As telehealth technologies have advanced, offering new paths for expanding the services of mental health providers and reducing barriers to care access, a growing number of states have eased restrictions or clarified policies on reimbursements for telehealth clinical services (State Telehealth Laws and Medical Program Policies, 2017). In this study, the authors examined private claims data to spot trends in how mental health providers are delivering telehealth services.
Claims data from the Health Care Cost Institute, which includes claims from Aetna, Humana, and UnitedHealth for more than 50 million individuals per year, was analyzed for the years 2009–2013. Claims were included if they used the appropriate Current Procedural Terminology code for mental health (MH) and substance abuse (SA) services along with the telehealth modifier. Dollar amounts were adjusted for inflation using the Consumer Price Index.
Of the nearly 4 million MH/SA claims, 13,480 were submitted exclusively for telehealth-related services. The most common telehealth procedure (4,485 claims) was for monitoring and prescribing psychopharmacologic agents, while the highest number of telehealth claims per provider was submitted for individual psychotherapy, 30- and 45-minute sessions. The vast majority of claims were submitted by psychiatry followed by clinical psychology, mental health professionals and social workers.
Most states reported an increasing trend in telehealth claims after 2009. Average telehealth reimbursements decreased from $54.61 in 2009 to $42.04 in 2013 while there was a slight increase in charges $123.31 to $126.94. In contrast, both average reimbursements ($89.26 to $94.01) and charges ($139.09 to $256.86) for nontelehealth services increased over the same time period.
Average reimbursements and charges were higher for nontelehealth claims than for telehealth claims for 90% of the most common telehealth procedures including monitoring and prescribing psychopharmacologic medications and individual psychotherapy (30 minute and 45 minute sessions).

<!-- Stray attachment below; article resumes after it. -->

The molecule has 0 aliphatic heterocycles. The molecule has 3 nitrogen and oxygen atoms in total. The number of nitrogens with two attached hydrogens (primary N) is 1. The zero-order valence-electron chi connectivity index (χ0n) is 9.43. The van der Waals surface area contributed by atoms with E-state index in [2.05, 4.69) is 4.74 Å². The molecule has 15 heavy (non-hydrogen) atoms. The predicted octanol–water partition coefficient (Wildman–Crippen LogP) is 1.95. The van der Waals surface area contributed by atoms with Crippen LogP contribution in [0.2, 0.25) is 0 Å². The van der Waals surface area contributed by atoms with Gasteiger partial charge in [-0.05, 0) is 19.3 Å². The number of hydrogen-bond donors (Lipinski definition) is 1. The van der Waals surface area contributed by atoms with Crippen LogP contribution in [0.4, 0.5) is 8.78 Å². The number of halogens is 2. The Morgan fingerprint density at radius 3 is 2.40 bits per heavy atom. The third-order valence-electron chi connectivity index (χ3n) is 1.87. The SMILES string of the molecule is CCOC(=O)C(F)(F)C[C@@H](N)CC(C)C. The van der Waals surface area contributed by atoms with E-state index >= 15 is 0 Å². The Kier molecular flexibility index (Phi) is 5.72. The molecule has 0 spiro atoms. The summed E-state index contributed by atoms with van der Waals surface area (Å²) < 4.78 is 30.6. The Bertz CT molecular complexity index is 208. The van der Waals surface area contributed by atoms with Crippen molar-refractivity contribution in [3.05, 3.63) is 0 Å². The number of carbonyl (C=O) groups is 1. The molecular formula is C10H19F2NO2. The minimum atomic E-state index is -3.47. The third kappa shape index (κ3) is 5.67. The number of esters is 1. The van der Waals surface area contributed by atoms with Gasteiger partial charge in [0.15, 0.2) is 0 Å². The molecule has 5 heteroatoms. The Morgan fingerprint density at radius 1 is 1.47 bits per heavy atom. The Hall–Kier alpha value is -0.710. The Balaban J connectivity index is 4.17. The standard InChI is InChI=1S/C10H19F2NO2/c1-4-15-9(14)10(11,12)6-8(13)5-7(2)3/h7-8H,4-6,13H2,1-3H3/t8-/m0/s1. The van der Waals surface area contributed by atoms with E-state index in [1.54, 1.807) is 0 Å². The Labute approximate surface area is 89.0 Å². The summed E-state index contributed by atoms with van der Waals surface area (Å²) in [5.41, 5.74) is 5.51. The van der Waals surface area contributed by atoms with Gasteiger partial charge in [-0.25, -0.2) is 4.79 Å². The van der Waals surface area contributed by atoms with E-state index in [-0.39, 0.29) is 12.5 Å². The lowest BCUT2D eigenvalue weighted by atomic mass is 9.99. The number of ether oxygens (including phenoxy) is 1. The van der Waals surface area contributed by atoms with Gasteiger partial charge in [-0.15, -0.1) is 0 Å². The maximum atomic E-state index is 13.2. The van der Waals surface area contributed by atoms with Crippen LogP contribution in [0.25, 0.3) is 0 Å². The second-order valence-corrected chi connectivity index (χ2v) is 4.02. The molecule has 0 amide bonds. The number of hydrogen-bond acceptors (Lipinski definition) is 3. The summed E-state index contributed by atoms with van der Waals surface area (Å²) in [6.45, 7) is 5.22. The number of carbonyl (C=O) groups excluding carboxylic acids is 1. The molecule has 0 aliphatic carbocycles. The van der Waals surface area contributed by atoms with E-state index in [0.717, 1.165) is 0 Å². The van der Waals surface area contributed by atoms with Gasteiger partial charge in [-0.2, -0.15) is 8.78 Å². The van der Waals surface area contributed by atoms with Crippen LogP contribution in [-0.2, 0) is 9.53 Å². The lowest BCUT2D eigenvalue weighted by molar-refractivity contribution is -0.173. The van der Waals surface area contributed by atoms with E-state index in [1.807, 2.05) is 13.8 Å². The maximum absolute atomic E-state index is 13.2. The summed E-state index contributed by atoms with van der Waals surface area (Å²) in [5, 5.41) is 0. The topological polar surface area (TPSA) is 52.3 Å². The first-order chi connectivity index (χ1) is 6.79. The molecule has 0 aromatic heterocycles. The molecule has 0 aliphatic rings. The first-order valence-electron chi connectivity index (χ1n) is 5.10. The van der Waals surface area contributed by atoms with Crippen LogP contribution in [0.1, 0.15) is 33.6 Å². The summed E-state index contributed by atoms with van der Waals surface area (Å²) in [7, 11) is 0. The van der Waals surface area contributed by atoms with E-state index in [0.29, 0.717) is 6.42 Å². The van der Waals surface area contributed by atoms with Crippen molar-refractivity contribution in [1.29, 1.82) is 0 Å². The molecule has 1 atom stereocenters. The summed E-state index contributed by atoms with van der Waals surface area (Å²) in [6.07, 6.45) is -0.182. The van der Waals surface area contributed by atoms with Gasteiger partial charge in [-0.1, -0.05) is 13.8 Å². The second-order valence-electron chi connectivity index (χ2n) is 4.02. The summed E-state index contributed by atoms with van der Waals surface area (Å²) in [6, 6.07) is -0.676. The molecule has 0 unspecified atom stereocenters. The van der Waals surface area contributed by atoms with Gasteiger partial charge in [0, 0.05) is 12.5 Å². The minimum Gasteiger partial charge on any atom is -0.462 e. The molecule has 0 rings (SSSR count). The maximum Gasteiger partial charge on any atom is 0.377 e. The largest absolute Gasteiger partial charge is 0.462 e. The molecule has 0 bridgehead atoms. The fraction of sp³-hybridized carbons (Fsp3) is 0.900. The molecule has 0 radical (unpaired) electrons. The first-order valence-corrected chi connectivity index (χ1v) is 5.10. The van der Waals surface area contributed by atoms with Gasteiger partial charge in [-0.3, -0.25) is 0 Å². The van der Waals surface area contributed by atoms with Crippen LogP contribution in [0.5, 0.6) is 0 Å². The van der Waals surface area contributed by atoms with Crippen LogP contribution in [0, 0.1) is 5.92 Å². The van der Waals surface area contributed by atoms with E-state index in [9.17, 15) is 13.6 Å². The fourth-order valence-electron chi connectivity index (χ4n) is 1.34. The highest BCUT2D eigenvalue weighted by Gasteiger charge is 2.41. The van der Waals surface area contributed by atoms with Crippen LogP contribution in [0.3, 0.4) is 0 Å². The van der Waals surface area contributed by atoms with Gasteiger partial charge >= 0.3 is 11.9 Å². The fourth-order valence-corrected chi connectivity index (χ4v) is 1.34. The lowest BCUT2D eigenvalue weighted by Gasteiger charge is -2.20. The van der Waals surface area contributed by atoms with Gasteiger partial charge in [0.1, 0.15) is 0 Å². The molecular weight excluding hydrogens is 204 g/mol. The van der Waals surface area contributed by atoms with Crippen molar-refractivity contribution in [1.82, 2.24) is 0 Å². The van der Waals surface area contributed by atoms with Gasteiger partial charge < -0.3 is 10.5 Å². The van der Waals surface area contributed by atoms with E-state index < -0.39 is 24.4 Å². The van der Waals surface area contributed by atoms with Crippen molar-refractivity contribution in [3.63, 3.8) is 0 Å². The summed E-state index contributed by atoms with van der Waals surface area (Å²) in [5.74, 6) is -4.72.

Taken together, these three studies help to demonstrate the efficacy of telehealth for mental health services and the interest from psychologists to provide these services while also highlighting challenges in implementation. Given the increasingly supportive evidence for both telephone and video teleconferenced delivery of mental health services, psychologists who use these methods have the potential to overcome common treatment barriers and increase the reach of evidence-based interventions.
Clinicians implementing telehealth services may wish to consider how knowledgeable they are regarding the technological, logistical, ethical, and regulatory requirements of providing these services. APA’s Guidelines for the Practice of Telepsychology (PDF, 113KB) are available to assist psychologists in applying current standards of professional practice when utilizing telecommunication technologies. Psychologists hoping to utilize telehealth services to improve patient outcomes may also need to consider whether using these technologies allows them to provide their services at less expense or in greater volume given the potential for lower reimbursement rates.
As new technologies are developed, it will be important to continue staying abreast of the evidence for specific methods, particularly for asynchronous telepsychology (email, automated internet, or computer-based interventions) that have yet to demonstrate sufficient efficacy.
Additional resources regarding telepsychology can be found at APA Services including information regarding billing Medicare for telehealth services and a webinar on the main principles of providing telepsychology services and the Psychology Interjurisdictional Compact (PSYPACT).